Maybe you have a tried and true never-fail pie crust. You may be using an egg, maybe vinegar, or even oil. I can't explain why, but the vodka makes a big difference!
Here's what Chris Kimball, Cook's Illustrated publisher, had to say about this pie crust in November 2007. "It's a brilliant recipe...the secret ingredient? Vodka."
Well, for tradition's sake, I substituted the vegetable shortening with lard, and it's now a brilliant recipe with a traditional twist!
Instead of opening a box of pre-made pie crust, or buying a stack of frozen pie crusts at the store (yikes) I do hope you'll try this recipe.
If you haven't tried using the processor for pie crust, this would be a great recipe to start with. Not exactly an old fashioned method, but it does work!
To make the pie crust strips, just generously butter the rolled out pie crust, then sprinkle liberally with sugar and cinnamon. Cut into strips and bake at 400 degrees until bubbling and lightly browned.
My mother's pastry cutter, shown in the photos, is one of my kitchen treasures from her. Yes, I have her rolling pin, too. Maybe you remember your mother, or grandmother, making these pie crust treats for you, from the scraps she trimmed from the pie crust?
Makes one 9-inch double-crust pie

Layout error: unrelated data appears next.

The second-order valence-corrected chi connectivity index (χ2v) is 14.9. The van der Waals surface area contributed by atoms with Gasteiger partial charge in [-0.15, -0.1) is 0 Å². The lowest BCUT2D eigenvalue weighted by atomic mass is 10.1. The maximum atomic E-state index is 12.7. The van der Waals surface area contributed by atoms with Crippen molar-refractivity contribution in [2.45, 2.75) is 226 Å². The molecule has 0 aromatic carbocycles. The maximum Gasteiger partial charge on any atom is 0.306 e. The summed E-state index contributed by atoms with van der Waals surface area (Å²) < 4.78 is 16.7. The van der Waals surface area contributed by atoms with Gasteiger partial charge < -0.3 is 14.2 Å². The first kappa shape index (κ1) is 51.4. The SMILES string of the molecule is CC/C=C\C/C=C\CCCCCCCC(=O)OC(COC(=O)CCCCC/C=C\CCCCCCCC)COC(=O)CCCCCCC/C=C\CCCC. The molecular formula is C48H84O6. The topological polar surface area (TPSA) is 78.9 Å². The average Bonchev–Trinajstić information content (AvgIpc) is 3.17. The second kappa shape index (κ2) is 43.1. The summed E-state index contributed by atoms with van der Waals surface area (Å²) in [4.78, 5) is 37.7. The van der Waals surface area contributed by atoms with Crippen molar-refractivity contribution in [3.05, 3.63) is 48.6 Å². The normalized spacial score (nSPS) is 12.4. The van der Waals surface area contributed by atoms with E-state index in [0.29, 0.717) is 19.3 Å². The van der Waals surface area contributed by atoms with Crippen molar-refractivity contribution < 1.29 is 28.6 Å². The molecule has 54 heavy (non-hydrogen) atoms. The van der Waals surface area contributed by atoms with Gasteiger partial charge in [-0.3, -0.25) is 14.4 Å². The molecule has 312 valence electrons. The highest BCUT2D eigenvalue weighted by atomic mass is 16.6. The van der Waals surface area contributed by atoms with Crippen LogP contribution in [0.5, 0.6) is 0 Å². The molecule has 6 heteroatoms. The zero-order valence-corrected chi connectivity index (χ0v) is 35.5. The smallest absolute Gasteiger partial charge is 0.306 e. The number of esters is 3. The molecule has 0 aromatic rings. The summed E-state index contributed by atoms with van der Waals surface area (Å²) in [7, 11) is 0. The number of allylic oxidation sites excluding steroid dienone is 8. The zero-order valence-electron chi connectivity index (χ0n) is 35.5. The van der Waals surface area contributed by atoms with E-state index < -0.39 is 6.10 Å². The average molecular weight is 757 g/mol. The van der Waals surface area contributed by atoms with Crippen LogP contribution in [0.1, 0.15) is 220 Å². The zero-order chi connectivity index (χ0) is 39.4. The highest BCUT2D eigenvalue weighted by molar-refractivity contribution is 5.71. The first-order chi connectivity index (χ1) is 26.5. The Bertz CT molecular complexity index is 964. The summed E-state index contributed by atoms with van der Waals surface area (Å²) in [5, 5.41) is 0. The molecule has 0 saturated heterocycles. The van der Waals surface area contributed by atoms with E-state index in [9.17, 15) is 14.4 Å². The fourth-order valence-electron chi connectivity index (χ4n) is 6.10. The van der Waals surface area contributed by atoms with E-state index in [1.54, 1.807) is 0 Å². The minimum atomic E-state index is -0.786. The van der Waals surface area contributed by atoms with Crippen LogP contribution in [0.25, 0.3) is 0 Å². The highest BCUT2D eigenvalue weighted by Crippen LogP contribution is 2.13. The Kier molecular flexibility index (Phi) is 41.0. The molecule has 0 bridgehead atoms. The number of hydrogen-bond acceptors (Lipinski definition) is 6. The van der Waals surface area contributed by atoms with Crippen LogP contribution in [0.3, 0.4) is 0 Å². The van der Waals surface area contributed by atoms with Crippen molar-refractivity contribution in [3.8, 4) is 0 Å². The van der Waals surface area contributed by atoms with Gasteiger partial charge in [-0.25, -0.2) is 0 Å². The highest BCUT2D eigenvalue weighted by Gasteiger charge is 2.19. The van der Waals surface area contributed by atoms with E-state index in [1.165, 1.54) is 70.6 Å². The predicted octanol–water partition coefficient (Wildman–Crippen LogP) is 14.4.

2 1/2 cups all-purpose flour
1 teaspoon table salt
2 tablespoons sugar
12 tablespoons (1 1/2 sticks) cold unsalted butter, cut into 1/4-inch slices
1/2 cup cold vegetable shortening, cut into 4 pieces
1/4 cup cold vodka
1/4 cup cold water
Process 1 1/2 cups flour, salt, and sugar in food processor until combined, about 2 one-second pulses. Add butter and shortening and process until homogeneous dough just starts to collect in uneven clumps, about 15 seconds. Scrape bowl with rubber spatula and redistribute dough evenly around processor blade. Add remaining cup flour and pulse until mixture is evenly distributed around bowl and mass of dough has been broken up, 4 to 6 quick pulses. Empty mixture into medium bowl.
Sprinkle vodka and water over mixture. With rubber spatula, use folding motion to mix, pressing down on dough until dough is slightly tacky and sticks together. Divide dough into two even balls and flatten each into 4-inch disk. Wrap each in plastic wrap and refrigerate at least 45 minutes or up to 2 days.
Recipe Source: Cook's Illustrated